I don't think this is a fair restriction on commentary for this sort of article, especially since you go into the example in such detail. You're suggesting that having EA beliefs seems to imply a higher degree of belief in the immorality of abortion than some people do have. People can respond to this by (a) retaining their abortion beliefs and changing their EA beliefs, (b) retaining their EA beliefs and changing their abortion beliefs, (c) retaining their EA beliefs and their abortion beliefs and rejecting the consistency requirement, or (d) retaining their EA beliefs and their abortion beliefs and rejecting the entailment. I don't really see why we should prevent people from defending (d) here.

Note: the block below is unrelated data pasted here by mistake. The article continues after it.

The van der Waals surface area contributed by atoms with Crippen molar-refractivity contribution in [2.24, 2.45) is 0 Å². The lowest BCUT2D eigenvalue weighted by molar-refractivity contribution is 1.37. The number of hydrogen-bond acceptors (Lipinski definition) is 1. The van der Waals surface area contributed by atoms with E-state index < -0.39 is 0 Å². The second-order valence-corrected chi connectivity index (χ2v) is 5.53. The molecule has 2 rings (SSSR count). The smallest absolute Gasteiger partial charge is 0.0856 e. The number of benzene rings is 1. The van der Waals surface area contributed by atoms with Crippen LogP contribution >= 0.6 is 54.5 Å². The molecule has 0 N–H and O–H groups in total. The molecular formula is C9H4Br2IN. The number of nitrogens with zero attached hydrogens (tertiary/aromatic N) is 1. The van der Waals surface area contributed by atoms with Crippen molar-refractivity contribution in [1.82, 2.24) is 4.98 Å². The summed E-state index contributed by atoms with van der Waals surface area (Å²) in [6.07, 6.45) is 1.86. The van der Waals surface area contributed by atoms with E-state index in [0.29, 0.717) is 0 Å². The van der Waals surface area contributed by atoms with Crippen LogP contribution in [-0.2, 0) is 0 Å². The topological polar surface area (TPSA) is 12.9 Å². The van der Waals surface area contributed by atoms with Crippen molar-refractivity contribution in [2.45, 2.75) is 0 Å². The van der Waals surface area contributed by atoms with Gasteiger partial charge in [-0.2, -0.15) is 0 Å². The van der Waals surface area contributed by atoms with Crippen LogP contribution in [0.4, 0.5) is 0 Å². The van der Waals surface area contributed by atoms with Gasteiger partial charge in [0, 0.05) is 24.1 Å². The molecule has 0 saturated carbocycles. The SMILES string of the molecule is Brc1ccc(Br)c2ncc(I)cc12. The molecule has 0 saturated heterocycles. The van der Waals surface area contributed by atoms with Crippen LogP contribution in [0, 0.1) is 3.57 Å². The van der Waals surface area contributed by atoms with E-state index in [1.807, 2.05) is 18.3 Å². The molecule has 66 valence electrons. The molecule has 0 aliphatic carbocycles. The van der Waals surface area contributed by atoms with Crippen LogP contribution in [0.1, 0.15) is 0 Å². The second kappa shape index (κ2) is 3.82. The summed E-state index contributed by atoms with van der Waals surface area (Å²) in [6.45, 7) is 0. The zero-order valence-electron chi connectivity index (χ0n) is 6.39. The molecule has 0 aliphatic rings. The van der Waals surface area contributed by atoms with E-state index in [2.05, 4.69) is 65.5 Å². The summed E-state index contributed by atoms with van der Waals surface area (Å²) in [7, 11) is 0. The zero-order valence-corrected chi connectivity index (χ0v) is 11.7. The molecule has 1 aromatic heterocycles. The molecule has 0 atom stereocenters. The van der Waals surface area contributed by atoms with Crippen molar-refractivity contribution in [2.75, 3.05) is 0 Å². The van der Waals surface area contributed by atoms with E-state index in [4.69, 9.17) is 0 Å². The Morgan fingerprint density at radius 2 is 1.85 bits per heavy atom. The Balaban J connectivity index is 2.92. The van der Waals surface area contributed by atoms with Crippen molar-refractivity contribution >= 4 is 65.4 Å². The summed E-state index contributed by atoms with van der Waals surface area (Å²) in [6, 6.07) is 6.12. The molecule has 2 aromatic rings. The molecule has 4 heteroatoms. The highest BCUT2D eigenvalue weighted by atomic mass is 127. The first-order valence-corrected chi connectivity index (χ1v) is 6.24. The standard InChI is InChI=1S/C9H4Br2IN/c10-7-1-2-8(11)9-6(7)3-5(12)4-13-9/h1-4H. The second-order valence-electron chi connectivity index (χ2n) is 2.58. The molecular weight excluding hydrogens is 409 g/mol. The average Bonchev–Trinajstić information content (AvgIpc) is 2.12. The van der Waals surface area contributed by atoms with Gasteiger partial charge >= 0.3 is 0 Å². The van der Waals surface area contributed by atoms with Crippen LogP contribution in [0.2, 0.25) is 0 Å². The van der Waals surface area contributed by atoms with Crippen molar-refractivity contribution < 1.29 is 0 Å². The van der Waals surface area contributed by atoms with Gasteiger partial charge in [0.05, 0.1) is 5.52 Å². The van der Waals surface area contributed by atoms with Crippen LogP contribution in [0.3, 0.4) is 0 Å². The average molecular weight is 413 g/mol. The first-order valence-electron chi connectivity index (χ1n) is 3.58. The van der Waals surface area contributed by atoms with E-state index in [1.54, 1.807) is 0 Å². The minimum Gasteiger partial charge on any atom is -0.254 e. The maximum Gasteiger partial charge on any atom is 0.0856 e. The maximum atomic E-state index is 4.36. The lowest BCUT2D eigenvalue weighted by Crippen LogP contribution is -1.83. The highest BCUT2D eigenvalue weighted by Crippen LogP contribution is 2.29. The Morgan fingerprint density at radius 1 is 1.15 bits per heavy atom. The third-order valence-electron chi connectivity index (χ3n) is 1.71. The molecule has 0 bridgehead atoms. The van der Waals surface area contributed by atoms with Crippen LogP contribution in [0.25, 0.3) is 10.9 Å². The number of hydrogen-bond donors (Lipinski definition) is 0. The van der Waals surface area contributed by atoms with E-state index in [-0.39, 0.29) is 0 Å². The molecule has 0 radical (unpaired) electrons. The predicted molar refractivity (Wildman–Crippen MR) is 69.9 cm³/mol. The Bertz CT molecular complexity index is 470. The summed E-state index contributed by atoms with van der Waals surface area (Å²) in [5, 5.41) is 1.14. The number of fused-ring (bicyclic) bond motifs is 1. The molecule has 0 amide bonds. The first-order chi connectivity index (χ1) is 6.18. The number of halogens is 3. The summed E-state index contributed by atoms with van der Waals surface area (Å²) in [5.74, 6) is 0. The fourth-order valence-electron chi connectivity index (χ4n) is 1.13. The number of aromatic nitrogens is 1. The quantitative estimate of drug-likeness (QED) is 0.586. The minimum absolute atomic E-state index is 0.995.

I've just skimmed this, so sorry if any of these points are covered already.
(1) On the moral uncertainty argument: I think people tend to overlook the fact that abortion can be morally obligatory according to utilitarianism. If having a child will divert the time and financial resources of people away from more effective causes then, especially if we consider the expected far future impact of those resources, someone can be strongly morally obligated to have an abortion. In general, it seems like utilitarianism is going to tend to have pretty strong recomm... (read more)